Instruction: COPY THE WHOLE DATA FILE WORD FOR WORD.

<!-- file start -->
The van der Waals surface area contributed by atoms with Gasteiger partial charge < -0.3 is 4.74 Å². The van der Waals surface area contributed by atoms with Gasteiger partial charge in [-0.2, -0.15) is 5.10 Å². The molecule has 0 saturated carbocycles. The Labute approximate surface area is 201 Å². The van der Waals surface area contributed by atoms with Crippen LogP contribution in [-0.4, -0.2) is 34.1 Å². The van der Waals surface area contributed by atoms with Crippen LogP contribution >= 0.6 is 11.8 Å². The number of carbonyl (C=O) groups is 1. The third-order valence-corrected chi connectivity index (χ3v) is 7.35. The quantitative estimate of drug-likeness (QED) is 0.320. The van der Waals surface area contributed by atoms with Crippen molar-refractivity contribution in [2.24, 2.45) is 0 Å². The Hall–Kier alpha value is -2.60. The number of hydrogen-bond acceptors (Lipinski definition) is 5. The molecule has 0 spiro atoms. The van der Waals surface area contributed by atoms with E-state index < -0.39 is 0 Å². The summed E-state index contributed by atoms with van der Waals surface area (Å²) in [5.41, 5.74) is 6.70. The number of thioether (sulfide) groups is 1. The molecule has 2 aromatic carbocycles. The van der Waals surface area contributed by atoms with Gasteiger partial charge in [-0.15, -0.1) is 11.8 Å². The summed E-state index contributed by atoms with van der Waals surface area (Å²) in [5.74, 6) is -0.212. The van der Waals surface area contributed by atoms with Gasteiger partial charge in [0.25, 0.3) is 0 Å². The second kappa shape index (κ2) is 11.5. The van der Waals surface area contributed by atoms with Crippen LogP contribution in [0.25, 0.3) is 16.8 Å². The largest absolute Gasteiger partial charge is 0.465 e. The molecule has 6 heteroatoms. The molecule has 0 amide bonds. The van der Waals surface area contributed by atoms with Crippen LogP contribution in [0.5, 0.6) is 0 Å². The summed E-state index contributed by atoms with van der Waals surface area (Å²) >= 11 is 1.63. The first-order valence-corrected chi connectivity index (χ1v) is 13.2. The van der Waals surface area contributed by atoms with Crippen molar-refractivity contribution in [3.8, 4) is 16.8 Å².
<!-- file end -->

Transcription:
The van der Waals surface area contributed by atoms with Gasteiger partial charge < -0.3 is 4.74 Å². The van der Waals surface area contributed by atoms with Gasteiger partial charge in [-0.2, -0.15) is 5.10 Å². The molecule has 0 saturated carbocycles. The Labute approximate surface area is 201 Å². The van der Waals surface area contributed by atoms with Crippen LogP contribution in [-0.4, -0.2) is 34.1 Å². The van der Waals surface area contributed by atoms with Crippen LogP contribution >= 0.6 is 11.8 Å². The number of carbonyl (C=O) groups is 1. The third-order valence-corrected chi connectivity index (χ3v) is 7.35. The quantitative estimate of drug-likeness (QED) is 0.320. The van der Waals surface area contributed by atoms with Crippen molar-refractivity contribution in [2.24, 2.45) is 0 Å². The Hall–Kier alpha value is -2.60. The number of hydrogen-bond acceptors (Lipinski definition) is 5. The molecule has 0 spiro atoms. The van der Waals surface area contributed by atoms with E-state index < -0.39 is 0 Å². The summed E-state index contributed by atoms with van der Waals surface area (Å²) in [5.41, 5.74) is 6.70. The number of thioether (sulfide) groups is 1. The molecule has 2 aromatic carbocycles. The van der Waals surface area contributed by atoms with Gasteiger partial charge in [-0.15, -0.1) is 11.8 Å². The summed E-state index contributed by atoms with van der Waals surface area (Å²) in [5.74, 6) is -0.212. The van der Waals surface area contributed by atoms with Gasteiger partial charge in [0.25, 0.3) is 0 Å². The second kappa shape index (κ2) is 11.5. The van der Waals surface area contributed by atoms with Crippen LogP contribution in [0.25, 0.3) is 16.8 Å². The largest absolute Gasteiger partial charge is 0.465 e. The molecule has 6 heteroatoms. The molecule has 0 amide bonds. The van der Waals surface area contributed by atoms with Crippen LogP contribution in [0.5, 0.6) is 0 Å². The summed E-state index contributed by atoms with van der Waals surface area (Å²) >= 11 is 1.63. The first-order valence-corrected chi connectivity index (χ1v) is 13.2. The van der Waals surface area contributed by atoms with Crippen molar-refractivity contribution in [3.8, 4) is 16.8 Å².